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Children with cerebral palsy’s participation in physical activities, including adapted cycling: Interview and diary data

Pickering, Dawn, Visser, Karen Susan, Horrocks, Lyn and Todd, Gabriela 2013. Children with cerebral palsy’s participation in physical activities, including adapted cycling: Interview and diary data. Presented at: British Academy of Childhood Disability, Birmingham, UK, 25th March 2013.

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Abstract

Children and Young People (C & YP) with Cerebral Palsy (CP) have limited opportunities to participate in physical activities that have health benefits. Cycling is one activity that can be adapted but such trikes are expensive. This three year mixed methods study explored the effect of participation in adapted cycling with C & YP with CP. 35 C & YP (2-18 years) participated: a cycling group (n=17) and a non-cycling control group (n=18). The cycle group participated in 6 outdoor cycling sessions, using hired adapted trikes. Interviews were conducted with families, C & YP, and physical activity diaries were kept. The data were managed by NVivo and analysed for emergent themes. In total 43 interviews and 23 diaries were collected. Data analysis showed that many families, C & YP perceived improvements in pedalling skills, control of cycling speed and steering. Many felt this was good for their muscle strength, balance and endurance. This outdoor participatory opportunity had opened up a new community environment, which enhanced their choice of activities. The cycle hire facility made this an affordable, accessible activity. All the C & YP enjoyed their cycling experiences, expressing this in a variety of communication styles. This was represented by their diverse range of verbal and non verbal means of expression. The C & YP in the non-cycling control group reported different opportunities for participation in physical activities. These included steel drumming, ball and computer games, animal care, swimming, horse riding and trampolining. The majority of these C & YP were considering adapted cycling, two children did not like cycling. The facility to hire an adapted trike was not available in all the regions where these C & YP were recruited from. Therapists, educators and policy makers should consider providing adapted cycle hire facilities for C & YP with disabilities.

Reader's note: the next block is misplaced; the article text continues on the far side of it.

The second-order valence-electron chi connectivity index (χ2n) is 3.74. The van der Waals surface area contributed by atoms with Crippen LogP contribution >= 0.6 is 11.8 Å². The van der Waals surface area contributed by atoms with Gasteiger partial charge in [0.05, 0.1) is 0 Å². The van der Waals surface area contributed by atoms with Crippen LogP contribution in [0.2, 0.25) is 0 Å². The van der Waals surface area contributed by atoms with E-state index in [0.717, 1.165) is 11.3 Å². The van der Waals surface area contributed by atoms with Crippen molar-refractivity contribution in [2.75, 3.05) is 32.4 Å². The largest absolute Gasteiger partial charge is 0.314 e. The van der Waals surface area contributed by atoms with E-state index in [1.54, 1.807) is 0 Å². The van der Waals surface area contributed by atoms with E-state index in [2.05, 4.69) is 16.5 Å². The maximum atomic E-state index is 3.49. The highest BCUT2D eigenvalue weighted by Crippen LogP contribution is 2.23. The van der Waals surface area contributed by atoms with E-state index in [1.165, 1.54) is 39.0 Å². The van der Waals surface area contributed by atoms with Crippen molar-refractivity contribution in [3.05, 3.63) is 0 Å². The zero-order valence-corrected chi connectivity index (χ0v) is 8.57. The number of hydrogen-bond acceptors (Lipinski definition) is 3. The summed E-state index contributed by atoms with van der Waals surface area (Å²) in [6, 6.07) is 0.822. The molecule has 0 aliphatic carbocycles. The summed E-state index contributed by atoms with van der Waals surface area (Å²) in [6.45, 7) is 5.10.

Item Type: Conference or Workshop Item (Poster)
Date Type: Completion
Status: Unpublished
Schools: Healthcare Sciences
Subjects: R Medicine > RC Internal medicine > RC0321 Neuroscience. Biological psychiatry. Neuropsychiatry
R Medicine > RJ Pediatrics > RJ101 Child Health. Child health services
Last Modified: 12 Apr 2019 21:11
URI: http://orca.cf.ac.uk/id/eprint/45480

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